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‘Check legal agreements’ warning over rural development bids

Landowners are being warned to check legal agreements and take independent legal advice when being approached by developers looking to use land.

Andrew Holden, head of Rural at Napthens Solicitors, warns that his team has seen an increase in the number of developers approaching landowners, seeking to apply for planning permission for either renewable energy projects or residential developments.

In many cases, the developers seek an ‘option agreement’ from the landowner, giving the developer the chance to buy the land within a fixed period of time for an agreed price.

Andrew is urging landowners to make sure that these option agreements, as legally binding documents, are reviewed by a solicitor and negotiated or reviewed by a land agent.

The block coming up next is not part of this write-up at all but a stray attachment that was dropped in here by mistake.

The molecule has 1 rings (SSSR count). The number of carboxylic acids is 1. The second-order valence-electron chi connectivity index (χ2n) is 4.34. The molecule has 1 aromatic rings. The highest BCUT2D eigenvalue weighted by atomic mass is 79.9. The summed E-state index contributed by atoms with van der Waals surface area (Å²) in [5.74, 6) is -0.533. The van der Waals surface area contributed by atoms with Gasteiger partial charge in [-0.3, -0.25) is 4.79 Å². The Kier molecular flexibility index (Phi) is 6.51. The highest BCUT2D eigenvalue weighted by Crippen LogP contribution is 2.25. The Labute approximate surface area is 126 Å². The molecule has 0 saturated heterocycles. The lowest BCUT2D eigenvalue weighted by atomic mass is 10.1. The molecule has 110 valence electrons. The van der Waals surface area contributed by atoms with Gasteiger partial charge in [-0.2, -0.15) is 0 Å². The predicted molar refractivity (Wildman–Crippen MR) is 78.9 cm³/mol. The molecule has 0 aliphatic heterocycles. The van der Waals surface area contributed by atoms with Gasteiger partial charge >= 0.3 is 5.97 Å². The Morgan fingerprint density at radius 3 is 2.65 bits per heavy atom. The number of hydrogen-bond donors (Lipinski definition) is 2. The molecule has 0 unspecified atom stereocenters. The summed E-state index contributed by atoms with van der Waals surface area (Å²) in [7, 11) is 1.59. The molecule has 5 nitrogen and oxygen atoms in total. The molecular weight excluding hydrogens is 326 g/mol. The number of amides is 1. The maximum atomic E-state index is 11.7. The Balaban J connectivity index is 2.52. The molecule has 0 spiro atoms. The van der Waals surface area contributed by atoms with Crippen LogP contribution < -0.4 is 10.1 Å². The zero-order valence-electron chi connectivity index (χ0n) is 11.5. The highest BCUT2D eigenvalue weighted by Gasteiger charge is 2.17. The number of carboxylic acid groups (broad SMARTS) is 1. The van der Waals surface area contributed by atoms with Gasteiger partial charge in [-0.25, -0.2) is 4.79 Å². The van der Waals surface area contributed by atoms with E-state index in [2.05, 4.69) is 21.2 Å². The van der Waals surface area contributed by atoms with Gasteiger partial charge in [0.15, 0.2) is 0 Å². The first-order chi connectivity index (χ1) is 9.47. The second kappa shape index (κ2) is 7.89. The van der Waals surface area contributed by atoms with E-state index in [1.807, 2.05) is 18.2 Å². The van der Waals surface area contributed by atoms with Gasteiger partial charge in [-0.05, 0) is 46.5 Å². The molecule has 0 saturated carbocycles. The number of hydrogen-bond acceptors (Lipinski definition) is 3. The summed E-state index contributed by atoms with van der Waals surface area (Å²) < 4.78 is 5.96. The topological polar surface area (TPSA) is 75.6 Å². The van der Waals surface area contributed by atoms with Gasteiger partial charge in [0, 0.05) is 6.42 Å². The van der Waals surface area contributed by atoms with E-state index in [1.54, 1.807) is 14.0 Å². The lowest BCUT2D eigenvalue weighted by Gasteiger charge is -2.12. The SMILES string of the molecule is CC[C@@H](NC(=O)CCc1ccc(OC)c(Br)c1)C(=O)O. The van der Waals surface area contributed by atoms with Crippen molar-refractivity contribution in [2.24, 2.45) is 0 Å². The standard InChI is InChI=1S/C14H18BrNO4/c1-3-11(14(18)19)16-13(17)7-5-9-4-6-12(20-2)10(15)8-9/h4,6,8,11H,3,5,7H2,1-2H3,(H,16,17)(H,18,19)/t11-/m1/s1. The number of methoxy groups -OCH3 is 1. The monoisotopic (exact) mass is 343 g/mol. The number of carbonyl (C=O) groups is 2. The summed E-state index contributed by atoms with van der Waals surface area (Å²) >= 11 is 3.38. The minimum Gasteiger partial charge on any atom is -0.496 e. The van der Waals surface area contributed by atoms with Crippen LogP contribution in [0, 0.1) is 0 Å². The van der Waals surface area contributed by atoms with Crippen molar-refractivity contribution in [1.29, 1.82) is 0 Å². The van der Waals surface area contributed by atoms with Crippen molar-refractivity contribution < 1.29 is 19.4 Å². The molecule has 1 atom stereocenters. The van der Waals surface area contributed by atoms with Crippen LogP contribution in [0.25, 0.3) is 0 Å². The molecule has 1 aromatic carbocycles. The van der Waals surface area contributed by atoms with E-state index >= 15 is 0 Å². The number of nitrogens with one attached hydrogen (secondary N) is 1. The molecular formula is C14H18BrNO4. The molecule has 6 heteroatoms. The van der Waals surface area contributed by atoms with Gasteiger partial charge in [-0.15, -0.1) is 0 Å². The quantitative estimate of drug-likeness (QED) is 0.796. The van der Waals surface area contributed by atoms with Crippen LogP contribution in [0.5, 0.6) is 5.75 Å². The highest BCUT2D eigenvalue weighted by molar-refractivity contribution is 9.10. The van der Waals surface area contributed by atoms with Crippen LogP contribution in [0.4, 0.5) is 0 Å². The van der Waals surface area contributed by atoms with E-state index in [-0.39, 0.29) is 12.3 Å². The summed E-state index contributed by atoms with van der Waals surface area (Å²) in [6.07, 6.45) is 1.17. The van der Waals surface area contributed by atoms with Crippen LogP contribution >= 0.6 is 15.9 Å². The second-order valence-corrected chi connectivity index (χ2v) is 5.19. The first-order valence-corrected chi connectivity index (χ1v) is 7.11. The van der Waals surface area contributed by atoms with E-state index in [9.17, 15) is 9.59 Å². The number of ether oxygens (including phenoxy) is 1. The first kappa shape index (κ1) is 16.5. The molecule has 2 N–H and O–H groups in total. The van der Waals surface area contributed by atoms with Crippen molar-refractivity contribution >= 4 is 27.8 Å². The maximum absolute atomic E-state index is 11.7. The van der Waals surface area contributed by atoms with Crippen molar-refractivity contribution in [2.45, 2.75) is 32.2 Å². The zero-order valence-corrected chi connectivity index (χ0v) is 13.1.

He said: “In most cases, the developer is prepared to pay reasonable legal and agent’s fees for a review of the option, so there is no reason not to have the paperwork checked.

“There are a number of factors to watch out for in particular, including how long is the option period and whether it is extendable. Options are usually for an initial three to five years, but often have the provision allowing them to be extended, so landowners must make sure this provision ties in with their own future plans.

“Next, how is the purchase price calculated and are there any deductions. Landowners can’t assume that an option of 20 acres will mean payment on all 20 acres. Open spaces and roads may be excluded.

“Additionally, does the option involve purchasing the whole area or can the developer acquire it in stages or acquire part only – this could impact a landowner in terms of both Capital Gains Tax liability and future viability of the land, which is of particular importance in the farming sector.

“We are certainly not trying to scare people away from these option agreements; as one client told me, ‘the best crop you can grow is a crop of houses’, but we are just urging clients to ensure they represent the best possible outcome for both parties”.